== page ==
Herzl saw the potential of Haifa Bay for constructing a modern deep water port. However, in reality it would be the British Empire rather than the Zionists which would realise that potential and make considerable stategic use of it during the Second World War. Though Israel would eventually inherit the Haifa port and city, by 1948 the central role of Tel Aviv was established, with Haifa - though a major Israeli city - relegated to a secondary position.
As envisoned by Herzl, "All the way from Acco to Mount Carmel stretched what seemed to be one great park". Unfortunately, in the actual Israel the very same area is a giant industrial zone, reckoned the most heavily-polluted part of the country.
References to Arabs
In Herzl's vision, the creation of the Third Temple in Jerusalem on the Temple Mount had been accomplished without opposition from either local Arabs or the wider Muslim World, since they accept that it will usher in a period of redemption and peace for all mankind, since the legitimate heirs, the Jewish People, will direct their national and personal influence from there. The sole Arab character in the book, Reshid Bey, tells the protagonists that the Jews had in no way harmed him, but on the contrary, increased the value of his property.
Based on an assumption of no Arab hostility to the Zionist project, the "Jewish Society" in the book (Herzl does not call it explicitly a "state", apparently in order to avoid antagonising the Ottoman authorities) is depicted as having no armed forces at all.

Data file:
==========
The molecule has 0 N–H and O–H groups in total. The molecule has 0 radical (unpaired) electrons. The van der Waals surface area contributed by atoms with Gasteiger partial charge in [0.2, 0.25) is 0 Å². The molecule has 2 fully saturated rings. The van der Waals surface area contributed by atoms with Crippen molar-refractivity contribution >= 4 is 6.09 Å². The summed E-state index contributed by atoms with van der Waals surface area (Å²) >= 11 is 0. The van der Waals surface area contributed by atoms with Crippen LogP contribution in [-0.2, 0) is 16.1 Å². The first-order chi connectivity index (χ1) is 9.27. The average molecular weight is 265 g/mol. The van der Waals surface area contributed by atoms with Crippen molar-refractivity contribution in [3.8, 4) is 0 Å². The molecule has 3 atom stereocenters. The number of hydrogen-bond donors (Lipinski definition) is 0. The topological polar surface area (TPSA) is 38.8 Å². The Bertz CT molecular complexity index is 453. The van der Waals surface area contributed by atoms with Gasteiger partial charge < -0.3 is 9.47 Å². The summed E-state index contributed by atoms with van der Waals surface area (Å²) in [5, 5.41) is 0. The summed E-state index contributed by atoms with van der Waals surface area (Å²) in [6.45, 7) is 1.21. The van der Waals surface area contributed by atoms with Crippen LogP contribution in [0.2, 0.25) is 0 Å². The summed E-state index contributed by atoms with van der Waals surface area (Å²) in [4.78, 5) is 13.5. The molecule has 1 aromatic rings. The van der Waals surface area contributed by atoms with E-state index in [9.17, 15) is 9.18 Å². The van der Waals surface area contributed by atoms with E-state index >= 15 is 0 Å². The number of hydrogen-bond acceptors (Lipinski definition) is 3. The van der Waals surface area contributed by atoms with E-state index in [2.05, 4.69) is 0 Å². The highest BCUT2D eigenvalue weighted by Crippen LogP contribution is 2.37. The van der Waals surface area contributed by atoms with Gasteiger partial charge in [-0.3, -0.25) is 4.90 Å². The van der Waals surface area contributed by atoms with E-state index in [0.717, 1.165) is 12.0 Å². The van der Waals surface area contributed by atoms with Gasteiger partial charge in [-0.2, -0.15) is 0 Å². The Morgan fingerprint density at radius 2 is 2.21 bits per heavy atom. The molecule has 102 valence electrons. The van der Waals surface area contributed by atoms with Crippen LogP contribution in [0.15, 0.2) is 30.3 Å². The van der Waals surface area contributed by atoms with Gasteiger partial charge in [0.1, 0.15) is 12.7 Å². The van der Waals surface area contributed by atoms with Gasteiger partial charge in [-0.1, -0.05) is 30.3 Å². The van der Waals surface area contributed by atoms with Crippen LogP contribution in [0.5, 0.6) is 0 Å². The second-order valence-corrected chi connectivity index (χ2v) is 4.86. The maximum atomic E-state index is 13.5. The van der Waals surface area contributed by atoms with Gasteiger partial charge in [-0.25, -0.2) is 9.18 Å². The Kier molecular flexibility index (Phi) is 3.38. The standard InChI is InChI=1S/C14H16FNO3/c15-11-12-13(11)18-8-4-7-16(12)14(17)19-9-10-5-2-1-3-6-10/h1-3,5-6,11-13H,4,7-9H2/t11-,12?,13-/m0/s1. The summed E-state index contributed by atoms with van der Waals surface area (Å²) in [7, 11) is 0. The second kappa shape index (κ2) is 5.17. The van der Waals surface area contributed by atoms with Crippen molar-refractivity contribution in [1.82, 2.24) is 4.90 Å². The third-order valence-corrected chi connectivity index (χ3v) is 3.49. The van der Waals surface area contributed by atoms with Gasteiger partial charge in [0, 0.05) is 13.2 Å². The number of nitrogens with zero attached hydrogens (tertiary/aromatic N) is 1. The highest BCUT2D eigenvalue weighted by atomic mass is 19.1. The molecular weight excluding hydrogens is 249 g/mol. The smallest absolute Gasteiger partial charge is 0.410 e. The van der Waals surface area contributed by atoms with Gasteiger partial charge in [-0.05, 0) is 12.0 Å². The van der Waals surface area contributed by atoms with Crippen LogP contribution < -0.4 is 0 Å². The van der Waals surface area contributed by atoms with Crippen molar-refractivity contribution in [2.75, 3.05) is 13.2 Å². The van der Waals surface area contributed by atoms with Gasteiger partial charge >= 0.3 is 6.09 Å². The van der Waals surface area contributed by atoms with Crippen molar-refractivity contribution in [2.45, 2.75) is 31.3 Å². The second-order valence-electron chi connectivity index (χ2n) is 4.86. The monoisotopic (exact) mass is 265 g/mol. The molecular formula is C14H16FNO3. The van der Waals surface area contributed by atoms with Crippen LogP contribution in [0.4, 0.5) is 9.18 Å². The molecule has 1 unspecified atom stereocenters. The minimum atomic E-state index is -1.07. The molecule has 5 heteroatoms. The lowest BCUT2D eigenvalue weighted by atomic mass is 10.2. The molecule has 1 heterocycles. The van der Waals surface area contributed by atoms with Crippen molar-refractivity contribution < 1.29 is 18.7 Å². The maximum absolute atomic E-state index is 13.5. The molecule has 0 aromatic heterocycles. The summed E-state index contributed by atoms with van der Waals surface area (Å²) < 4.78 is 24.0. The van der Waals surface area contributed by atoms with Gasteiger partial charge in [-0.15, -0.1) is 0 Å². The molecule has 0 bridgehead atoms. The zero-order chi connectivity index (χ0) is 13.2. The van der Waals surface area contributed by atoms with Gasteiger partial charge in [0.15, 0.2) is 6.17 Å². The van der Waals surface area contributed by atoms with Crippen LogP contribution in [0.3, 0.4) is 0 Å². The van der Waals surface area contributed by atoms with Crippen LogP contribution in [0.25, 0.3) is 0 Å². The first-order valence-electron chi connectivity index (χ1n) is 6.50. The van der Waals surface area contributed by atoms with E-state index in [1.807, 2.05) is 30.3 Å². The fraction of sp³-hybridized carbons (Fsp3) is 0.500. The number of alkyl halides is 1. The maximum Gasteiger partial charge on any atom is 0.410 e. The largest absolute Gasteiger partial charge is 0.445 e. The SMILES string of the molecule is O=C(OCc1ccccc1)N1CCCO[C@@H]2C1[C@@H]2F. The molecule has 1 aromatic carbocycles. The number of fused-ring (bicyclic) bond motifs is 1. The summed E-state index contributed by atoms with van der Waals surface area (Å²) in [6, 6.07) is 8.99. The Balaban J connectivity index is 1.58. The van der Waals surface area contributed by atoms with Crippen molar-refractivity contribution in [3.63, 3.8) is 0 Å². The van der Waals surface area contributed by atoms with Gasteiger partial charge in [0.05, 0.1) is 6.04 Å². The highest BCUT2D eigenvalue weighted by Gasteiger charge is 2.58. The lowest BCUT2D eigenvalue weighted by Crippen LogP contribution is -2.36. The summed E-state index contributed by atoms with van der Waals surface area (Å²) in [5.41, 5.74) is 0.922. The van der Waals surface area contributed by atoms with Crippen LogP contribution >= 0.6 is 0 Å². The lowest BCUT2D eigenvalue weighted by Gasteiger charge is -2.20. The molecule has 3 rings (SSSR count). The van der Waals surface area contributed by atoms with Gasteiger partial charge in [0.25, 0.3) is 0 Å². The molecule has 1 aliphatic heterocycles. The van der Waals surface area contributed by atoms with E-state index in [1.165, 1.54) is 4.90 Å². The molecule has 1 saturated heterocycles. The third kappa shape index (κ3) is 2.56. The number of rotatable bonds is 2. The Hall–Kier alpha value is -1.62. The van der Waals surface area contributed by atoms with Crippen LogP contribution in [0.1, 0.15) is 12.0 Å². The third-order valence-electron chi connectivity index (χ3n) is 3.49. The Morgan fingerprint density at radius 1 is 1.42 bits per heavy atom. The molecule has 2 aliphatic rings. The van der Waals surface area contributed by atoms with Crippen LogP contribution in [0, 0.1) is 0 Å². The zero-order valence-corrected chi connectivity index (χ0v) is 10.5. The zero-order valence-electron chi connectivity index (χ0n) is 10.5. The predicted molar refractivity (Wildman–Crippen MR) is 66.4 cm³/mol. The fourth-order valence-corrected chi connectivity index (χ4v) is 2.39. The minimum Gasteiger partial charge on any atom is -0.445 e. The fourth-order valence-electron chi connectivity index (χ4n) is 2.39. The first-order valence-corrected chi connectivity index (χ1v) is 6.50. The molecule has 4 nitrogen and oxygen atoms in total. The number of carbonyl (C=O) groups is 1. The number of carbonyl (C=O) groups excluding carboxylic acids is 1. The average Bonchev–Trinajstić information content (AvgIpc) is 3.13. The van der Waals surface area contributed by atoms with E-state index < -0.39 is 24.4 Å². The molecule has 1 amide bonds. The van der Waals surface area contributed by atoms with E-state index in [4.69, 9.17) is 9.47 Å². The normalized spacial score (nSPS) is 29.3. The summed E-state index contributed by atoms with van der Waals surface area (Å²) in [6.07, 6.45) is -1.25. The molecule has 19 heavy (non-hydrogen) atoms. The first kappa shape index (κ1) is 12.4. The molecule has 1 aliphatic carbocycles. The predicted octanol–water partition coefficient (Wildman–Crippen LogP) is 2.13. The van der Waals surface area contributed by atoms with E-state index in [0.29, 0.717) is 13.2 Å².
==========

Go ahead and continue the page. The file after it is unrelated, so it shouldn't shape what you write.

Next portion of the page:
Allusions/references to actual history, geography and current science
Altneuland had an immediate impact on the nascent Zionist movement, and served as a major inspiration for Socialist Zionism which became the dominant strain in Zionism during its early days. The cooperative agricultural settlement portrayed in the novel is in many ways a precursor to the kibbutz, while the phrase "If you will it – it is no fairy tale", adapted from the novel’s epilogue, was adopted as a popular Zionist slogan. Ahuzat Bayit, the 'first Hebrew city' founded in 1909, was soon renamed Tel Aviv after the novel’s Hebrew title as translated by Nahum Sokolov (a conflation of 'old' – an archeological mound, Tel – and 'new' – represented by spring, Aviv). However the novel was also received with criticism by some, most notably Ahad Ha'am who lambasted Altneuland both for its lack of Jewish identity, Torah and the infeasibility of its vision of settling millions of Jews in Palestine without disowning the Arab population.
- 1902, Austria, ? (ISBN NA), Pub date ? ? 1902, hardback (First edition) (as Altneuland in German)
- 1941, USA, Bloch Publishing (ISBN NA), Pub date ? ? 1941, paperback (translated ... by Lotta Levensohn)
- 1961, Israel, Haifa Publishing (ISBN NA), Pub date ? ? 1961, paperback (as Altneuland in German)
- 1987, USA, Random House (ISBN 0-910129-61-4), Pub date ? December 1987, paperback
- 1997, USA, Wiener (Markus) Publishing (ISBN 1-55876-160-8), Pub date ? November 1997, paperback